Broadband Communities

SEP 2018

BROADBAND COMMUNITIES is the leading source of information on digital and broadband technologies for buildings and communities. Our editorial aims to accelerate the deployment of Fiber-To-The-Home and Fiber-To-The-Premises.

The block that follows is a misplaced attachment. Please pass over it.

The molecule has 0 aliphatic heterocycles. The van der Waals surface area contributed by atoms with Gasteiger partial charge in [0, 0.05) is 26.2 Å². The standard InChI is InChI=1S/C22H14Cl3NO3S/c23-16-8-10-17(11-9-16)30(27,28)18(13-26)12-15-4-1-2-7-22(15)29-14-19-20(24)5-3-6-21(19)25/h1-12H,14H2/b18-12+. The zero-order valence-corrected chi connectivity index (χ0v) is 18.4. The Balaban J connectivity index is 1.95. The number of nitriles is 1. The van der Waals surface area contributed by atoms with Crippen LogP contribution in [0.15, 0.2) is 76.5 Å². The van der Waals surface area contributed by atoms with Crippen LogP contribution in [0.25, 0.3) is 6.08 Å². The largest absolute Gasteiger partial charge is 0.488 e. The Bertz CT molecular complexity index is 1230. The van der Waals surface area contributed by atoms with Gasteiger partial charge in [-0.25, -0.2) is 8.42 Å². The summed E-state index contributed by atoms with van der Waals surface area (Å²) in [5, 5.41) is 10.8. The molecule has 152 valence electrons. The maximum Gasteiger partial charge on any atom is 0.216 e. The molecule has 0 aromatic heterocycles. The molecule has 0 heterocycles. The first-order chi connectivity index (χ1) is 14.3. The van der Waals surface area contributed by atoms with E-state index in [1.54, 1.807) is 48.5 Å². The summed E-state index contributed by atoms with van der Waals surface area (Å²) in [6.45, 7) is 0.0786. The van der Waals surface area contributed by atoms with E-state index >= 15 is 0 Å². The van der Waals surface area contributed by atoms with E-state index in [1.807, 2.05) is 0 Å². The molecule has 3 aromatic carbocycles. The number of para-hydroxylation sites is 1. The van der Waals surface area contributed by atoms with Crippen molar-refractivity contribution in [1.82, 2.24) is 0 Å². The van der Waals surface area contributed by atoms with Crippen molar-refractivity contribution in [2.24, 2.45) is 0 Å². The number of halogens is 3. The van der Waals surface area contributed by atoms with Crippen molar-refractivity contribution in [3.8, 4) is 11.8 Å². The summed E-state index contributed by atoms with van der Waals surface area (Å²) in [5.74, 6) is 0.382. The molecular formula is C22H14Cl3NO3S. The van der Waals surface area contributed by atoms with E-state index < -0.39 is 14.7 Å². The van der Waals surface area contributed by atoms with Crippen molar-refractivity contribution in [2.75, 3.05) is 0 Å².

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BANDWIDTH HAWK 6 | B R O A D B A N D C O M M U N I T I E S | w w w. b r o a d b a n d c o m m u n i t i e s . c o m | A U G U S T / S E P T E M B E R 2 0 1 8 I n the four years I have studied rural broadband and economic growth, I have consistently shown that at least a quarter and as much as half of rural population loss is due to lack of broadband access (confidence level 96 percent for a quarter of population loss). is pattern held with almost no change from the last census in 2010 through 2016 (see the box on p. 8 for a list of key articles and findings using data through 2016). Last year, the pattern changed slightly, but the uncertainties – the "fuzziness" – of the data I use to make the calculations increased greatly. Deeply rural counties continued to lose population, although at a slower rate. A quarter to half that loss is still attributable to lack of good broadband access, but the level of certainty is lower – just over 80 percent (four out of five chances) rather than 96 percent (24 out of 25). THE URBAN CORE LOST POPULATION From 2010 to mid-2016, the population of all rural counties (as measured by the census) declined by about 1.25 percent. at's about 500,000 people. It does not sound like a lot in a nation that has a population of more than 325 million, but it is more than enough to reduce property values and rural wealth significantly. Property values declined in rural areas as jobs dried up and people left. Until mid-2016, people, for the most part, moved to urban areas, raising the need for spending on new urban infrastructure and quickly increasing urban property values. Update: Rural Population Loss Still Tied to Poor Broadband Broadband Communities' ongoing study of all U.S. counties continues to show that poor or no broadband drives away jobs and, eventually, people. However, the effect is less clear than it was in the recent past. By Steven S. Ross / Broadband Communities WHAT'S RURAL? How to measure the rural population isn't clear-cut – even federal agencies disagree. The Census Bureau (Department of Commerce) and the National Center for Health Statistics (Department of Health and Human Services) define "rural" slightly differently. (To be on the safe side, I always run the data both ways, but the results I report use the census definitions, mainly because the census supplies confidence intervals at the county level and NCHS does not add detail.) The disagreement about what's rural explains some contradictory findings you may see in the press. For example, the Pew Research Center, whose findings on rural-urban migration are widely reported, uses the National Center for Health Statistics Urban Rural Classification Scheme for Rural Counties. That scheme considers many exurban counties near major urban centers as "rural." Thus, in the Pew studies, the "rural" population actually grew 3 percent between 2000 and the end of 2016, reaching 46 million. According to the census, the rural population declined from 2010 to mid-2017, ending at just under 42 million. The census defines "rural" counties as those not tied economically to an urban core or its commuter-accessible suburbs.

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